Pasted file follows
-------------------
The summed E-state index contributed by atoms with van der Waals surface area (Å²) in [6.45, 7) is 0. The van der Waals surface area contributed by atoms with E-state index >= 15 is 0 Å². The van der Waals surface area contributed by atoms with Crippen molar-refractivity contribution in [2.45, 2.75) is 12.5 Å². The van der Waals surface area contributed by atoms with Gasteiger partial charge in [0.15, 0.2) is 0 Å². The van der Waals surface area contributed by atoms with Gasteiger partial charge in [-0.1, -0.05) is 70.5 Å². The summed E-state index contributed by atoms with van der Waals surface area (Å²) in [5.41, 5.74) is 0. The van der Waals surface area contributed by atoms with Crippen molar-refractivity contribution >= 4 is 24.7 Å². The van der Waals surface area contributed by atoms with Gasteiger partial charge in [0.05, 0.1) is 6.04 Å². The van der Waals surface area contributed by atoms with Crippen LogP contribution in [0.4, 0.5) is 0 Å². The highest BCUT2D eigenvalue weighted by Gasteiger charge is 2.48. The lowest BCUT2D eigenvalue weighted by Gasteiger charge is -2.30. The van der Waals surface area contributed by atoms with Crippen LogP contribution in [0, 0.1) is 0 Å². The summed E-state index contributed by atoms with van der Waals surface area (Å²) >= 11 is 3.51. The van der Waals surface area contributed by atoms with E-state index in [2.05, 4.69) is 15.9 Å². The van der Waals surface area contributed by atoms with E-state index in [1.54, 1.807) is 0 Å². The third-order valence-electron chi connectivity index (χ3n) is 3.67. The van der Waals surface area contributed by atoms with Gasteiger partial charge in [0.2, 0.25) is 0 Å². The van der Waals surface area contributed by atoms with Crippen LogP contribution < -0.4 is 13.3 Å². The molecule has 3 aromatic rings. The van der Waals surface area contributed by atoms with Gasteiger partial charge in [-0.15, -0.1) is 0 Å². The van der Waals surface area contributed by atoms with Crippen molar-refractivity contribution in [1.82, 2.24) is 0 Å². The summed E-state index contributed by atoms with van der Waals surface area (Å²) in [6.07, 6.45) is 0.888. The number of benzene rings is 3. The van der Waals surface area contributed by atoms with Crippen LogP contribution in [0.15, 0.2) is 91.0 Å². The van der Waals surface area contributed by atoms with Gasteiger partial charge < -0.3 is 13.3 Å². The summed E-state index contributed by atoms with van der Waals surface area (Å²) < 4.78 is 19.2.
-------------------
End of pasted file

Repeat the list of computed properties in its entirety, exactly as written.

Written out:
The summed E-state index contributed by atoms with van der Waals surface area (Å²) in [6.45, 7) is 0. The van der Waals surface area contributed by atoms with E-state index >= 15 is 0 Å². The van der Waals surface area contributed by atoms with Crippen molar-refractivity contribution in [2.45, 2.75) is 12.5 Å². The van der Waals surface area contributed by atoms with Gasteiger partial charge in [0.15, 0.2) is 0 Å². The van der Waals surface area contributed by atoms with Gasteiger partial charge in [-0.1, -0.05) is 70.5 Å². The summed E-state index contributed by atoms with van der Waals surface area (Å²) in [5.41, 5.74) is 0. The van der Waals surface area contributed by atoms with Crippen molar-refractivity contribution >= 4 is 24.7 Å². The van der Waals surface area contributed by atoms with Gasteiger partial charge in [0.05, 0.1) is 6.04 Å². The van der Waals surface area contributed by atoms with Crippen LogP contribution in [0.4, 0.5) is 0 Å². The highest BCUT2D eigenvalue weighted by Gasteiger charge is 2.48. The lowest BCUT2D eigenvalue weighted by Gasteiger charge is -2.30. The van der Waals surface area contributed by atoms with Crippen LogP contribution in [0, 0.1) is 0 Å². The summed E-state index contributed by atoms with van der Waals surface area (Å²) >= 11 is 3.51. The van der Waals surface area contributed by atoms with E-state index in [2.05, 4.69) is 15.9 Å². The van der Waals surface area contributed by atoms with E-state index in [1.54, 1.807) is 0 Å². The third-order valence-electron chi connectivity index (χ3n) is 3.67. The van der Waals surface area contributed by atoms with Gasteiger partial charge in [0.2, 0.25) is 0 Å². The van der Waals surface area contributed by atoms with Crippen LogP contribution < -0.4 is 13.3 Å². The molecule has 3 aromatic rings. The van der Waals surface area contributed by atoms with Gasteiger partial charge in [-0.15, -0.1) is 0 Å². The van der Waals surface area contributed by atoms with Crippen molar-refractivity contribution in [1.82, 2.24) is 0 Å². The summed E-state index contributed by atoms with van der Waals surface area (Å²) in [6.07, 6.45) is 0.888. The number of benzene rings is 3. The van der Waals surface area contributed by atoms with Crippen LogP contribution in [0.15, 0.2) is 91.0 Å². The van der Waals surface area contributed by atoms with Gasteiger partial charge < -0.3 is 13.3 Å². The summed E-state index contributed by atoms with van der Waals surface area (Å²) < 4.78 is 19.2.